Xenbase Image ID: 130817
Fig. 5. Distinct activities of BMP-3b and BMP-3 are caused by differences in
their pro-domains. (A) Chimera analysis of BMP-3b and BMP-3 for localizing
BMP-3b head-forming activity. Pro-domain of BMP-3b protein is required for
head formation. Activity and score of head formation are tabulated on the right.
Numbers represent positions of recombination. (B) Schematic representation
of chimeras between either BMP-3b or BMP-3, and BMP-2. Pro-domains of
BMP-3b and BMP-3 were fused to ligand domain of BMP-2, and ligand
domain of BMP-3b was combined with BMP-2 pro-domain. Synthetic mRNAs
encoding these chimeras were injected into marginal zones of two ventral
blastomeres at the four cell stage. (C) Injecting BMP3b/2 chimera mRNA (1
ng) perturbed tail formation and induced cement gland (arrows) (96%, n
25). (D) Overexpression of BMP3/2 mRNA (500 pg) ventralized embryos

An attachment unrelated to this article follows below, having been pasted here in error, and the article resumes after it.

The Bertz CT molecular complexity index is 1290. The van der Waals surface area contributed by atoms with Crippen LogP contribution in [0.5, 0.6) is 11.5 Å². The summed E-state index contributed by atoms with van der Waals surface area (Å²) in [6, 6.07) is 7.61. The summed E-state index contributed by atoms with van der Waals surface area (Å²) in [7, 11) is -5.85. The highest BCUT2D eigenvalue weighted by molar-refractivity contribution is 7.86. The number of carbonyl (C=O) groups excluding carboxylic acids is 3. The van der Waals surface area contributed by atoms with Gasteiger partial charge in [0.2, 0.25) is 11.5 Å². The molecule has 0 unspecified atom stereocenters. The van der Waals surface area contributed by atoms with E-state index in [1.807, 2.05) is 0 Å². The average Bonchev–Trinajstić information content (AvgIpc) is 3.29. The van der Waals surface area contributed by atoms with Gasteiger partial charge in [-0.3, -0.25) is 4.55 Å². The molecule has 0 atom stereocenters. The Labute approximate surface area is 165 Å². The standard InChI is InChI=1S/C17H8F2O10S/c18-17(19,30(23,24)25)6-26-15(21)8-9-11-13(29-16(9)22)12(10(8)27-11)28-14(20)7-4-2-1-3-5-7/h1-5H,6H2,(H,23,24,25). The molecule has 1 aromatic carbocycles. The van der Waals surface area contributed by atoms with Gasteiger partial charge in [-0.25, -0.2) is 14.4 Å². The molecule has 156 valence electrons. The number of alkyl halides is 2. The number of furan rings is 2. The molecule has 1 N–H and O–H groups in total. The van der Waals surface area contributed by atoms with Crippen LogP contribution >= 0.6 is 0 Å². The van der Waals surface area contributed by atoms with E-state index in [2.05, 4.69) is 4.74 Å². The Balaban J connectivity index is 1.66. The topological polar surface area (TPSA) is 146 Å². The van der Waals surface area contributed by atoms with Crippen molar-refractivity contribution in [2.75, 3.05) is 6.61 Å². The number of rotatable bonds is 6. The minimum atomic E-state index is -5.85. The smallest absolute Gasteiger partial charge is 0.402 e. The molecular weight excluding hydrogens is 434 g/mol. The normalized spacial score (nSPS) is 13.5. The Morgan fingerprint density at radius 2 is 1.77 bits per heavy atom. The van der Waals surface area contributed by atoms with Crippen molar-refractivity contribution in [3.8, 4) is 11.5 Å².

(100%, n 25). (E) BMP2/3b chimera (50 pg) generated same phenotype as
BMP-3 (100%, n 24). (F) Animal cap assay of chimera functions. Caps
injected with mRNAs (200 pg each) were isolated at stage 8.5, and harvested
at stage 23 to score by RT-PCR. BMP-3b induced NCAM and xAG1, whereas
BMP-3 induced these markers and HoxB9. BMP3b/2 and BMP2/3b chimeras
induced NCAM and xAG1, whereas BMP3/2 induced globin, suggesting that
pro-domain of BMP-3, but not of BMP-3b allows cleavage of ligand domain.
Moreover, ligand domains of BMP-3 and BMP-3b have activity antagonistic
to that of BMP-2. We also found that BMP-2 and its cleavage site mutant
(cmBMP-2) induced HoxB9, a posterior neural marker. This observation may
relate to a previous finding that HoxB9 is expressed weakly in lateral plate
mesoderm as well as in the spinal chord (Wright et al., 1990; see also Fig. 9J).
Image published in: Hino J et al. (2003)
Copyright © 2003. Image reproduced with permission of the Publisher, Elsevier B. V.
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